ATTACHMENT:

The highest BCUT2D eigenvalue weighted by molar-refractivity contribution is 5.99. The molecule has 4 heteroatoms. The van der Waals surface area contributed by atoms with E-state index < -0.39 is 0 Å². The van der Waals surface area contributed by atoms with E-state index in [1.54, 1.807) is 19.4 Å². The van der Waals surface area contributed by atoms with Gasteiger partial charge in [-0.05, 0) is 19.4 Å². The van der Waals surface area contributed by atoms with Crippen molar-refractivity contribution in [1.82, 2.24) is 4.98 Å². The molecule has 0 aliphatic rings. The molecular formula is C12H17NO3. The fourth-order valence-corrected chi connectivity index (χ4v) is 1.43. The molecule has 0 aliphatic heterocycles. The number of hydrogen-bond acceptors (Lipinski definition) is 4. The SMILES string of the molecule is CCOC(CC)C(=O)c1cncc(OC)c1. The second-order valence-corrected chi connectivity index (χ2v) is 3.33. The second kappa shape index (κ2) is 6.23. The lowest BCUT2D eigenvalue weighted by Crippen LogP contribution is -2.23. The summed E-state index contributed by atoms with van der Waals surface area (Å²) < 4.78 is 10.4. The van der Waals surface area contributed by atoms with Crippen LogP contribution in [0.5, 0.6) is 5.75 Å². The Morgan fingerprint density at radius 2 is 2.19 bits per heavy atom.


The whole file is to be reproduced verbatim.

The highest BCUT2D eigenvalue weighted by molar-refractivity contribution is 5.99. The molecule has 4 heteroatoms. The van der Waals surface area contributed by atoms with E-state index < -0.39 is 0 Å². The van der Waals surface area contributed by atoms with E-state index in [1.54, 1.807) is 19.4 Å². The van der Waals surface area contributed by atoms with Gasteiger partial charge in [-0.05, 0) is 19.4 Å². The van der Waals surface area contributed by atoms with Crippen molar-refractivity contribution in [1.82, 2.24) is 4.98 Å². The molecule has 0 aliphatic rings. The molecular formula is C12H17NO3. The fourth-order valence-corrected chi connectivity index (χ4v) is 1.43. The molecule has 0 aliphatic heterocycles. The number of hydrogen-bond acceptors (Lipinski definition) is 4. The SMILES string of the molecule is CCOC(CC)C(=O)c1cncc(OC)c1. The second-order valence-corrected chi connectivity index (χ2v) is 3.33. The second kappa shape index (κ2) is 6.23. The lowest BCUT2D eigenvalue weighted by Crippen LogP contribution is -2.23. The summed E-state index contributed by atoms with van der Waals surface area (Å²) < 4.78 is 10.4. The van der Waals surface area contributed by atoms with Crippen LogP contribution in [0.5, 0.6) is 5.75 Å². The Morgan fingerprint density at radius 2 is 2.19 bits per heavy atom.